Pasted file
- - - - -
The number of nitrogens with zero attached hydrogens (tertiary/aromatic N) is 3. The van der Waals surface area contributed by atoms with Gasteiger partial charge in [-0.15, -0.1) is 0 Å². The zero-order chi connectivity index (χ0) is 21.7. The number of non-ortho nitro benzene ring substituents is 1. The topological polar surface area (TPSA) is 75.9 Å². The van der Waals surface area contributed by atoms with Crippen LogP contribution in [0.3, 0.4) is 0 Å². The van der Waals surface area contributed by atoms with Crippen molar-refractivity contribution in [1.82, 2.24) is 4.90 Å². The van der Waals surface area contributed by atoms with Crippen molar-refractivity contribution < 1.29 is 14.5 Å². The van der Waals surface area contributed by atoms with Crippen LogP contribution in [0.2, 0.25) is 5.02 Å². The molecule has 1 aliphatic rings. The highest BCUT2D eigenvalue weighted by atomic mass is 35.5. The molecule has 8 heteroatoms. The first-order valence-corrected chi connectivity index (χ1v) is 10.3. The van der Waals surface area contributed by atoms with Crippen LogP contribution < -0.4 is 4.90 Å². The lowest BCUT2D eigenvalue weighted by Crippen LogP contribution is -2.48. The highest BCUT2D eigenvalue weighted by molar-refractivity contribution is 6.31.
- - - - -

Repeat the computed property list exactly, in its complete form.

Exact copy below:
The number of nitrogens with zero attached hydrogens (tertiary/aromatic N) is 3. The van der Waals surface area contributed by atoms with Gasteiger partial charge in [-0.15, -0.1) is 0 Å². The zero-order chi connectivity index (χ0) is 21.7. The number of non-ortho nitro benzene ring substituents is 1. The topological polar surface area (TPSA) is 75.9 Å². The van der Waals surface area contributed by atoms with Crippen LogP contribution in [0.3, 0.4) is 0 Å². The van der Waals surface area contributed by atoms with Crippen molar-refractivity contribution in [1.82, 2.24) is 4.90 Å². The van der Waals surface area contributed by atoms with Crippen molar-refractivity contribution < 1.29 is 14.5 Å². The van der Waals surface area contributed by atoms with Crippen LogP contribution in [0.2, 0.25) is 5.02 Å². The molecule has 1 aliphatic rings. The highest BCUT2D eigenvalue weighted by atomic mass is 35.5. The molecule has 8 heteroatoms. The first-order valence-corrected chi connectivity index (χ1v) is 10.3. The van der Waals surface area contributed by atoms with Crippen LogP contribution < -0.4 is 4.90 Å². The lowest BCUT2D eigenvalue weighted by Crippen LogP contribution is -2.48. The highest BCUT2D eigenvalue weighted by molar-refractivity contribution is 6.31.